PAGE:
Researchers build a tougher, lighter wind turbine blade
Efforts to build larger wind turbines able to capture more energy from the air are stymied by the weight of blades. A Case Western Reserve University researcher has built a prototype blade that is substantially lighter and eight times tougher and more durable than currently used blade materials.
Marcio Loos, a post-doctoral researcher in the Department of Macromolecular Science and Engineering, works with colleagues at Case Western Reserve, and investigators from Bayer MaterialScience in Pittsburgh, and Molded Fiber Glass Co. in Ashtabula, Ohio, comparing the properties of new materials with the current standards used in blade manufacturing.
On his own, Loos went to the lab on weekends and built the world's first polyurethane blade reinforced with carbon nanotubes. He wanted to be sure the composite that was scoring best on preliminary tests could be molded into the right shape and maintain properties.
Using a small commercial blade as a template, he manufactured a 29-inch blade that is substantially lighter, more rigid and tougher.
"The idea behind all this is the need to develop stronger and lighter materials which will enable manufacturing of blades for larger rotors," Loos said.
That's an industry goal.
In order to achieve the expansion expected in the market for wind energy, turbines need a bigger share of the wind. But, simply building larger blades isn't a smart answer.
The heavier the blades, the more wind is needed to turn the rotor. That means less energy is captured. And the more the blades flex in the wind, the more they lose the optimal shape for catching moving air, so, even less energy is captured.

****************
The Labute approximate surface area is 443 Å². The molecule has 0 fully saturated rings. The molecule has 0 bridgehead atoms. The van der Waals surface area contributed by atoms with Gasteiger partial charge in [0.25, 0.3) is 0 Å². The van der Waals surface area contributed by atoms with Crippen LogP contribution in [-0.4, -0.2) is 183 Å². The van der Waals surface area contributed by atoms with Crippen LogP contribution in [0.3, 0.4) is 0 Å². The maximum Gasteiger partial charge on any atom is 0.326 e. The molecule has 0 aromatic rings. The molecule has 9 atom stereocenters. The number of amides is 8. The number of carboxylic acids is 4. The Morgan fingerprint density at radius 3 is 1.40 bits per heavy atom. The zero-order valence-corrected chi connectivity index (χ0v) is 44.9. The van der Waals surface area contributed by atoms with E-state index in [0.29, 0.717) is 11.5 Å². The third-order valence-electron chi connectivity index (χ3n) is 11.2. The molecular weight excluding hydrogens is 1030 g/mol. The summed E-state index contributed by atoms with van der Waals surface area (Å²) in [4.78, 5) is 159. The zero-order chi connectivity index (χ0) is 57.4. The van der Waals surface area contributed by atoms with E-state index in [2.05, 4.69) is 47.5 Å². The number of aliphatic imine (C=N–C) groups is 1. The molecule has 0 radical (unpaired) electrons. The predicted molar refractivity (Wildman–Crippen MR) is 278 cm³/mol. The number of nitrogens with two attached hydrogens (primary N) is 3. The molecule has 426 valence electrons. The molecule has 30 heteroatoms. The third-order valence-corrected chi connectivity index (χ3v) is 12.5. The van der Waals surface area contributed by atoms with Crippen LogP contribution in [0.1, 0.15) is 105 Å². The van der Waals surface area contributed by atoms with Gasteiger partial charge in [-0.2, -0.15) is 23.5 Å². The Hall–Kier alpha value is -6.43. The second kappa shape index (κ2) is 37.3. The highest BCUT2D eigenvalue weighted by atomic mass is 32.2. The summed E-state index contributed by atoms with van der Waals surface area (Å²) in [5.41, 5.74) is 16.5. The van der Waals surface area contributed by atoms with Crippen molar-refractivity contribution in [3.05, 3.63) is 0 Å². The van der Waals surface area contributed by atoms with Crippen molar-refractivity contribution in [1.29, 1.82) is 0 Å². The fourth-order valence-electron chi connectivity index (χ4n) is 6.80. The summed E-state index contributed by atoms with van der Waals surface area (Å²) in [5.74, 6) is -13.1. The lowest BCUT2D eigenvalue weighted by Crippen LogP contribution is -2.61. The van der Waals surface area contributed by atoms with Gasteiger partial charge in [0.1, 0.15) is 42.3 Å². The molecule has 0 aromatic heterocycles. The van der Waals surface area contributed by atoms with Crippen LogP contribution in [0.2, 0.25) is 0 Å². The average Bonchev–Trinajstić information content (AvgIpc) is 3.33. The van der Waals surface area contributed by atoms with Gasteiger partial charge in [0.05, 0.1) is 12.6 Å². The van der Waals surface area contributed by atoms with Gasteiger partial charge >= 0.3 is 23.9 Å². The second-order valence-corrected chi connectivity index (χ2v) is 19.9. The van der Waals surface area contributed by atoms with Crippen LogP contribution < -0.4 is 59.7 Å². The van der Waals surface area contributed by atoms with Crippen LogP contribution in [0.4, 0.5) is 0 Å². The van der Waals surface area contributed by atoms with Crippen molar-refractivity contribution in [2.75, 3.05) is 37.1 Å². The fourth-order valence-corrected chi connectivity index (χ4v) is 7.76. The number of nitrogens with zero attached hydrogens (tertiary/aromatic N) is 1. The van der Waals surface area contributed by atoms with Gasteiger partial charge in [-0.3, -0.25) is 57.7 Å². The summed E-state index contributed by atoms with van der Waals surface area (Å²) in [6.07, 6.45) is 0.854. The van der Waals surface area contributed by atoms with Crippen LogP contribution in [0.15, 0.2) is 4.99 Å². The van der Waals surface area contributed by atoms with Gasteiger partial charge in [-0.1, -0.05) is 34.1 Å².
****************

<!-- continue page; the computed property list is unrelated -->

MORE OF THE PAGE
Lighter, stiffer blades enable maximum energy and production.
"Results of mechanical testing for the carbon nanotube reinforced polyurethane show that this material outperforms the currently used resins for wind blades applications," said Ica Manas-Zloczower, professor of macromolecular science and engineering and associate dean in the Case School of Engineering.
Loos is working in the Manas-Zloczower lab where she and Chemical Engineering Professor Donald L. Feke, a vice provost at the university, serve as advisors on the project.
In a comparison of reinforcing materials, the researchers found carbon nanotubes are lighter per unit of volume than carbon fiber and aluminum and had more than 5 times the tensile strength of carbon fiber and more than 60 times that of aluminum.
Fatigue testing showed the reinforced polyurethane composite lasts about eight times longer than epoxy reinforced with fiberglass. The new material was also about eight times tougher in delamination fracture tests.
The performance in each test was even better when compared to vinyl ester reinforced with fiberglass, another material used to make blades.
The new composite also has shown fracture growth rates at a fraction of the rates found for traditional epoxy and vinyl ester composites.
Loos and the rest of the team are continuing to test for the optimal conditions for the stable dispersion of nanotubes, the best distribution within the polyurethane and methods to make that happen.
The functional prototype blades built by Loos, which were used to turn a 400-watt turbine, will be stored in our laboratory, Manas-Zloczower said. "They will be used to emphasize the significant potential of carbon nanotube reinforced polyurethane systems for use in the next generation of wind turbine blades."